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John James Audubon (1785-1851), Plate CCCCXI Common American Swan

John James Audubon (1785-1851), Plate CCCCXI Common American Swan

  • $ 185,000.00

John James Audubon (1785-1851)

Plate CCCCXI Common American Swan

from Birds of America

Aquatint engraving with original hand coloring

Engraved by Robert Havell (1793-1878)

Published: London, 1827-1838

Paper size: 25 1/4 x 38 1/8 in.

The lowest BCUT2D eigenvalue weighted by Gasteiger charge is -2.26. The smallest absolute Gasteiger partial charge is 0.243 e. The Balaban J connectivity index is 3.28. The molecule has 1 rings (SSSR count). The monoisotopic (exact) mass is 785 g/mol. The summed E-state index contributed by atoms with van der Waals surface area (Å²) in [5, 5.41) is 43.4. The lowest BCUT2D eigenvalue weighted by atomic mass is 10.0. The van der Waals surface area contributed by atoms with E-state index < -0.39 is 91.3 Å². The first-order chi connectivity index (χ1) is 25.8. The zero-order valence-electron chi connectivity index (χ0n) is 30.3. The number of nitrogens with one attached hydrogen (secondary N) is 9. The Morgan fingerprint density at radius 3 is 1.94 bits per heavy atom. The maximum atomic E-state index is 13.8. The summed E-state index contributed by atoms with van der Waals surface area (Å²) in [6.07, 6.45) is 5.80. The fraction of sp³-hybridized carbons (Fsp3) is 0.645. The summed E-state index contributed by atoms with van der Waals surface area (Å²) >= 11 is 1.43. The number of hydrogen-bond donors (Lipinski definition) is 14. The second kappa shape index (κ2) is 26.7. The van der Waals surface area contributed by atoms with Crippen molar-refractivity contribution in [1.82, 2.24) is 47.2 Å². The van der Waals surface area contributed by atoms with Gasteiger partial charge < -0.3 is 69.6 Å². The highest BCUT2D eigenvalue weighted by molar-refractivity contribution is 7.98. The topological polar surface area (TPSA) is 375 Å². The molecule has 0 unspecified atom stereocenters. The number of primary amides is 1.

"When travelling to a distance they proceed at a great height, with a steady and well-sustained flight, though by no means so rapid as that of the Trumpeter Swan, this difference probably arising from the greater weight and alar extent of the latter. They usually move in long lines forming the acute angle of a baseless triangle, the leader often changing his position and falling into the rear. On several occasions I have seen seven or eight leading the long single files behind them in a kind of disorderly crowded manner, which was continued until the birds were out of sight..."In flying, these birds make a strange appearance; their long necks protrude and present, at a distance, mere lines with black points, and occupy more than one-half their whole length, their heavy bodies and triangular whigs seeming but mere appendages to the prolonged point in front. "When thus in motion, their wings pass through so few degrees of the circle, that, unless seen horizontally, they appear almost quiescent, being widely different from the heavy semicircular sweep of the Goose. The Swan, when migrating, with a moderate wind in his favour, and mounted high in the air, certainly travels at the rate of one hundred miles or more an hour. I have often timed the flight of the Goose, and found one mile a minute a common rapidity, and when the two birds, in a change of feeding-ground, have been flying near each other, which I have often seen, the Swan invariably passed with nearly double the velocity" (Audubon's Ornithological Biography, 1831).

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